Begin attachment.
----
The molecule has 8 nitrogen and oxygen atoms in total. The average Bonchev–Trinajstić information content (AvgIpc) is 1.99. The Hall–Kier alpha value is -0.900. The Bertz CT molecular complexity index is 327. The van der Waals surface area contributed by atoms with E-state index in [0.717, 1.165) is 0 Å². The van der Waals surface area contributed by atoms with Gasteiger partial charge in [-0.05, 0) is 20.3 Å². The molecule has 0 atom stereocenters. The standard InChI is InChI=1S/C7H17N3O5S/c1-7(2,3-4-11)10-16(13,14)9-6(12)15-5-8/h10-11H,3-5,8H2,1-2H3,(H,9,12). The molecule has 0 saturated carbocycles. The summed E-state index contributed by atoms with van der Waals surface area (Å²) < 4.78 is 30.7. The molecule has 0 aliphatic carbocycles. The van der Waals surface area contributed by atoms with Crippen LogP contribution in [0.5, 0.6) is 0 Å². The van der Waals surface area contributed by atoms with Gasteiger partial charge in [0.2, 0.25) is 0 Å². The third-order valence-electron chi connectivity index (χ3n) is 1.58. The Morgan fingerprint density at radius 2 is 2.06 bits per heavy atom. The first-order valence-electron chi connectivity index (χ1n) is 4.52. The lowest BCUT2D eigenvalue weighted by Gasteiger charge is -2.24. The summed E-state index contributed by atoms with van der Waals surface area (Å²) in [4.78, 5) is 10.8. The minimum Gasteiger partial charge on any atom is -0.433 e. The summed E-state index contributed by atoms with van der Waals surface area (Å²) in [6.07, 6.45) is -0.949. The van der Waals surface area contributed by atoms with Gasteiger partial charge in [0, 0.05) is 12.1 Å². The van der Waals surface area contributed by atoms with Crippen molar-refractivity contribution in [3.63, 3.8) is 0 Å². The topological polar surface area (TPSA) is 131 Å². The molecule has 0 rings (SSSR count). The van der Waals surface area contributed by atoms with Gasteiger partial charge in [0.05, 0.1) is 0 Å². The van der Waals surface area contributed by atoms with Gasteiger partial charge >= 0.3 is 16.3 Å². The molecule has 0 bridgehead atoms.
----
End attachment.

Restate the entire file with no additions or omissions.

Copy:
The molecule has 8 nitrogen and oxygen atoms in total. The average Bonchev–Trinajstić information content (AvgIpc) is 1.99. The Hall–Kier alpha value is -0.900. The Bertz CT molecular complexity index is 327. The van der Waals surface area contributed by atoms with E-state index in [0.717, 1.165) is 0 Å². The van der Waals surface area contributed by atoms with Gasteiger partial charge in [-0.05, 0) is 20.3 Å². The molecule has 0 atom stereocenters. The standard InChI is InChI=1S/C7H17N3O5S/c1-7(2,3-4-11)10-16(13,14)9-6(12)15-5-8/h10-11H,3-5,8H2,1-2H3,(H,9,12). The molecule has 0 saturated carbocycles. The summed E-state index contributed by atoms with van der Waals surface area (Å²) < 4.78 is 30.7. The molecule has 0 aliphatic carbocycles. The van der Waals surface area contributed by atoms with Crippen LogP contribution in [0.5, 0.6) is 0 Å². The van der Waals surface area contributed by atoms with Gasteiger partial charge in [0.2, 0.25) is 0 Å². The third-order valence-electron chi connectivity index (χ3n) is 1.58. The Morgan fingerprint density at radius 2 is 2.06 bits per heavy atom. The first-order valence-electron chi connectivity index (χ1n) is 4.52. The lowest BCUT2D eigenvalue weighted by Gasteiger charge is -2.24. The summed E-state index contributed by atoms with van der Waals surface area (Å²) in [4.78, 5) is 10.8. The minimum Gasteiger partial charge on any atom is -0.433 e. The summed E-state index contributed by atoms with van der Waals surface area (Å²) in [6.07, 6.45) is -0.949. The van der Waals surface area contributed by atoms with Gasteiger partial charge in [0, 0.05) is 12.1 Å². The van der Waals surface area contributed by atoms with Crippen molar-refractivity contribution in [3.63, 3.8) is 0 Å². The topological polar surface area (TPSA) is 131 Å². The molecule has 0 rings (SSSR count). The van der Waals surface area contributed by atoms with Gasteiger partial charge in [0.05, 0.1) is 0 Å². The van der Waals surface area contributed by atoms with Gasteiger partial charge >= 0.3 is 16.3 Å². The molecule has 0 bridgehead atoms.